If you’ve read this far, I’m going to assume you’re in it to the last inning, which means I’m going to get pretty schmaltzy, but I promise no sermonizing.
Morris is the eyes, ears and conscience of Picksville, and through his BRILLIANT first-person voiceovers (it’s worth repeating), we get the faith of a child spoken with the sometimes-wicked humor of the young man he’s becoming.
Seein her locked up in that little booth all the time I never knew that woman could talk so much. I never knew any woman could talk so much. And I guess that’s just more showin the wisdom of God pairin up a woman with that mouth and a man with them ears.
In the previous baseball inspie I read, the hero is basically shamed into going to church, and then he Sees The Light when he cracks open the Good Book for the first time and a Magical Bible Verse pops out and smacks him on the head. Not so much in this book.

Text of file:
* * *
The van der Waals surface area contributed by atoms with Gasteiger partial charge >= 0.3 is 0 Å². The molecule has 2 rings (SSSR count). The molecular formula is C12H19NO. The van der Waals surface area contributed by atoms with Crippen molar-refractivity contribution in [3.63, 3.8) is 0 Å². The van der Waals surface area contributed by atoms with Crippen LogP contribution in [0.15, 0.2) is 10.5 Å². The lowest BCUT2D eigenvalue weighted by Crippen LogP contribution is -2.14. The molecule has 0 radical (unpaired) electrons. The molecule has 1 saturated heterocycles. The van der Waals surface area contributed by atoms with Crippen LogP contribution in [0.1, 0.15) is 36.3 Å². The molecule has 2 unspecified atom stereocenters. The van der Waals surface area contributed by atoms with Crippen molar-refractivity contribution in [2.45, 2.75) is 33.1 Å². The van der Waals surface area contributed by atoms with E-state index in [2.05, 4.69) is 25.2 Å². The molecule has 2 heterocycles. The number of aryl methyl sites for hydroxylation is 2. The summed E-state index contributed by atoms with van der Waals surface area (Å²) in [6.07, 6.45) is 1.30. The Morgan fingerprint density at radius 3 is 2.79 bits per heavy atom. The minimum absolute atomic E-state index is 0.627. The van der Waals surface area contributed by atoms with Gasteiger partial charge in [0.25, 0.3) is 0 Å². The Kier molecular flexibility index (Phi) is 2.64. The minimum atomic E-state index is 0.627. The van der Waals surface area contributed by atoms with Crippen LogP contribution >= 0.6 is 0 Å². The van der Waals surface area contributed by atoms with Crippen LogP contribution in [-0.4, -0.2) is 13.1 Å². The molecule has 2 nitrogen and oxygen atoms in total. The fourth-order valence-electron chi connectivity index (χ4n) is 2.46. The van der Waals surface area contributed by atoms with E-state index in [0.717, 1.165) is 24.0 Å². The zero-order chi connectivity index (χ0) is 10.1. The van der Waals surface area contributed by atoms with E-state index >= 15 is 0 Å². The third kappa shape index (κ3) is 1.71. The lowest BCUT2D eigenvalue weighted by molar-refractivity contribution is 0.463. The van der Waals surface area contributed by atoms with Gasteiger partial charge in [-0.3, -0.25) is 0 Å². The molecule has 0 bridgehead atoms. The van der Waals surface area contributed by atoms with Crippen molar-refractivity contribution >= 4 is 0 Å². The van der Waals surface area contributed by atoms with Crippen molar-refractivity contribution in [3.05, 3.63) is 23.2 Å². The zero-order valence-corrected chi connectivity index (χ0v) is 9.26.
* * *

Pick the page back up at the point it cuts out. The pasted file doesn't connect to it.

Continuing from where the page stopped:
Saturday afternoon means one thing. Church. There’s no way my mama’s gonna let me skip out on it to play baseball. So I tell him the problem — nothin about the money just about church.
I say, Yeah. We’re Adventists and that’s when we go. Every Saturday, four o’clock.
…Mr. Duke laughs and says that’s why he never went in for church — might interfere with his baseball.
I tell him there ain’t any reason why a fellow couldn’t have both but if he had to choose well baseball couldn’t ever offer up the kind of promises the Lord can. What kind of hope can you have in a game?
He picks up the ball and tosses it from hand to hand a few times before he talks again. He says when he was just about my age he had nothin to give him any kind of hope.